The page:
If we do not actively oppose this policy of separating children from their parents, we are complicit in state-sponsored child abuse. Click To Tweet
If you may be reading this and reacting with the thought that this is not child abuse, please refer to author Amy Banks, writing in Psychology Today, in her article “Separating Parents from Children: A Policy of Abuse?“ In it, she writes that[w]hen separated from his parents, a child’s nervous system sends out a loud signal to signify that he is in grave danger. The child will become dysregulated, extremely anxious and stressed out – he will protest by crying out for his parent as a full load of adrenaline or norepinephrine is surging through his system. The child separated from his parent is terrified and because the brain function to modulate effect is built within this caretaking relationship and is ongoing well into the late teen years, that child is also not able to calm the terror. Over time, if the parent does not respond (or in this case can not respond), the child will flip into a parasympathetic shutdown of his body creating a state of learned helplessness or despondency.  At this persists, the child enters an extremely dangerous state called failure to thrive in the attachment literature.  (Banks, 2018)
Her article cites numerous longitudinal studies and scientific literature that supports her thesis. As news reports have indicated, the federal bureaucracy is engaging in processes that disperse family members across the United States with diminishing chances of reunification. Three federal agencies are failing to communicate with each other as the adults await asylum hearings, have their cases adjudicated, and some parents may be deported without their children. The results of the Trump Administration policy will be long-lasting and devastating for these families, for the social safety net that is needed to provide a nurturing environment for the children, and for the status of the United States as a beacon for human rights around the world.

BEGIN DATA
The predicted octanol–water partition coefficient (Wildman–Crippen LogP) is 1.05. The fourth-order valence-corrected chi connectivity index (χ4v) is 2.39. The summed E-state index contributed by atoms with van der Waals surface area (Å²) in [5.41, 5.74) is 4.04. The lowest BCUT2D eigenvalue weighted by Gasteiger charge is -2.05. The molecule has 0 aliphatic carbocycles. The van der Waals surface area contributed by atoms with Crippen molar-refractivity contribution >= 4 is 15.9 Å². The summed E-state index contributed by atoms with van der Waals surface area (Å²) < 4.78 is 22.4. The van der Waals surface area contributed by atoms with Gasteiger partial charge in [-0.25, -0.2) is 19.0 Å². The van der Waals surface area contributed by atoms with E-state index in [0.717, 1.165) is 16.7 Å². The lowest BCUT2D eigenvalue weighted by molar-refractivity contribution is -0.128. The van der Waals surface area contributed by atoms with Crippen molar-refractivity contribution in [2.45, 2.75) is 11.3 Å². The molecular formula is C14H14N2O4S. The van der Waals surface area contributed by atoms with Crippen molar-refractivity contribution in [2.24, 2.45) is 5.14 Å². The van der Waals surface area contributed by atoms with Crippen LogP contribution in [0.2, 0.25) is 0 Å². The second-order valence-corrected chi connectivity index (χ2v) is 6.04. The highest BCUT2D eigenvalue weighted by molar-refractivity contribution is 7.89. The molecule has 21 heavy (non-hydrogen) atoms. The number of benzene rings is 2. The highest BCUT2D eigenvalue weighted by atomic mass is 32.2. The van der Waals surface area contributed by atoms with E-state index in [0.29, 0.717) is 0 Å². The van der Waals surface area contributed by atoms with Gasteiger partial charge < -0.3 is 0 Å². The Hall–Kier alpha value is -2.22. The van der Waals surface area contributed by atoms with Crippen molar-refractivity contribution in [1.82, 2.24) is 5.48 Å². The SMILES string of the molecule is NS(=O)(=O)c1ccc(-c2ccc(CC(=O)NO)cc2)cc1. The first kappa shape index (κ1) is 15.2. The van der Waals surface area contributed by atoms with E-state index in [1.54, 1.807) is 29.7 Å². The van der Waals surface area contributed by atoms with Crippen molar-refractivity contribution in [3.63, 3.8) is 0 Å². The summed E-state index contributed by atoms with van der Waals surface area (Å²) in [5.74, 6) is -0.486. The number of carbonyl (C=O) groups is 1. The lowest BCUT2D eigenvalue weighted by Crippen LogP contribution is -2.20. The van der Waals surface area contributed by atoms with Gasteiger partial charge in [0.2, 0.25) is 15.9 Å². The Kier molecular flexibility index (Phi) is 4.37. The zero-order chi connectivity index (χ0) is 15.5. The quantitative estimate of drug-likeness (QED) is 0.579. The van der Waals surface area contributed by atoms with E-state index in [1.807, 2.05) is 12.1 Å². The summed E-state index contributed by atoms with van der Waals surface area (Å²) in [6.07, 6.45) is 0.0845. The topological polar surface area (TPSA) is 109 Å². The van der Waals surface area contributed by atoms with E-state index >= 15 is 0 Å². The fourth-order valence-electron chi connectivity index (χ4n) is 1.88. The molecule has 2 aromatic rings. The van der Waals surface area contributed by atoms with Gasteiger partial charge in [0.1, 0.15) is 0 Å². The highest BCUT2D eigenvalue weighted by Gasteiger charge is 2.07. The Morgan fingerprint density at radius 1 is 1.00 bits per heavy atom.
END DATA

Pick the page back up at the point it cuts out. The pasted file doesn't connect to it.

In fact, the US State Department just announced its withdrawal from the United Nation Human Rights Commission, ostensibly because of its “political bias,” but more realistically to deflect criticism of the Trump Administration for its clear human rights abuses.
Teachers Are Moral Role Models
In a white paper published by the National Child Traumatic Stress Network (2006), a variety of strategies for teaching immigrant and refugee students were outlined. Even if we support the “zero tolerance policy” instituted by the Trump administration, we have an obligation to all students to provide a safe, open, and comforting environment in which they can learn and thrive. Teachers can make tutors available for students and provide additional support through their English Language Learner (ELL) staff.